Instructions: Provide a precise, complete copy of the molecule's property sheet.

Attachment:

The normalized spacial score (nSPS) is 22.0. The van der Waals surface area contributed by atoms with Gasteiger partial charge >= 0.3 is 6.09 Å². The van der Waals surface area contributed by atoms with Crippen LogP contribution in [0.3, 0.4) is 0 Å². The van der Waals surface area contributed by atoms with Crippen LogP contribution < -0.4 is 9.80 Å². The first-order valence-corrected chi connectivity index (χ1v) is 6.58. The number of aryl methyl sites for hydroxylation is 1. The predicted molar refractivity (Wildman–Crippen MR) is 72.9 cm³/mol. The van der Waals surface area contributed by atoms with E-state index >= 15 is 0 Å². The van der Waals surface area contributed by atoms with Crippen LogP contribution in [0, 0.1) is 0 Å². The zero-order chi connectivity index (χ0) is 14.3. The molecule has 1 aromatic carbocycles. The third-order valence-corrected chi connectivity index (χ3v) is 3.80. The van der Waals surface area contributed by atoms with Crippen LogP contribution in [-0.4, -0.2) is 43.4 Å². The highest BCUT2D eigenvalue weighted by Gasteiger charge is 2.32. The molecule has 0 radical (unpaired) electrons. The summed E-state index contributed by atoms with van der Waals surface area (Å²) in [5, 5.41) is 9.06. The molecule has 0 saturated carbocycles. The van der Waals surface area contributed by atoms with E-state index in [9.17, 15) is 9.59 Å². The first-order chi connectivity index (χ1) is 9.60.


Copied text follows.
The normalized spacial score (nSPS) is 22.0. The van der Waals surface area contributed by atoms with Gasteiger partial charge >= 0.3 is 6.09 Å². The van der Waals surface area contributed by atoms with Crippen LogP contribution in [0.3, 0.4) is 0 Å². The van der Waals surface area contributed by atoms with Crippen LogP contribution < -0.4 is 9.80 Å². The first-order valence-corrected chi connectivity index (χ1v) is 6.58. The number of aryl methyl sites for hydroxylation is 1. The predicted molar refractivity (Wildman–Crippen MR) is 72.9 cm³/mol. The van der Waals surface area contributed by atoms with E-state index >= 15 is 0 Å². The van der Waals surface area contributed by atoms with Crippen LogP contribution in [0, 0.1) is 0 Å². The zero-order chi connectivity index (χ0) is 14.3. The molecule has 1 aromatic carbocycles. The third-order valence-corrected chi connectivity index (χ3v) is 3.80. The van der Waals surface area contributed by atoms with Crippen LogP contribution in [-0.4, -0.2) is 43.4 Å². The highest BCUT2D eigenvalue weighted by Gasteiger charge is 2.32. The molecule has 0 radical (unpaired) electrons. The summed E-state index contributed by atoms with van der Waals surface area (Å²) in [5, 5.41) is 9.06. The molecule has 0 saturated carbocycles. The van der Waals surface area contributed by atoms with E-state index in [9.17, 15) is 9.59 Å². The first-order chi connectivity index (χ1) is 9.60.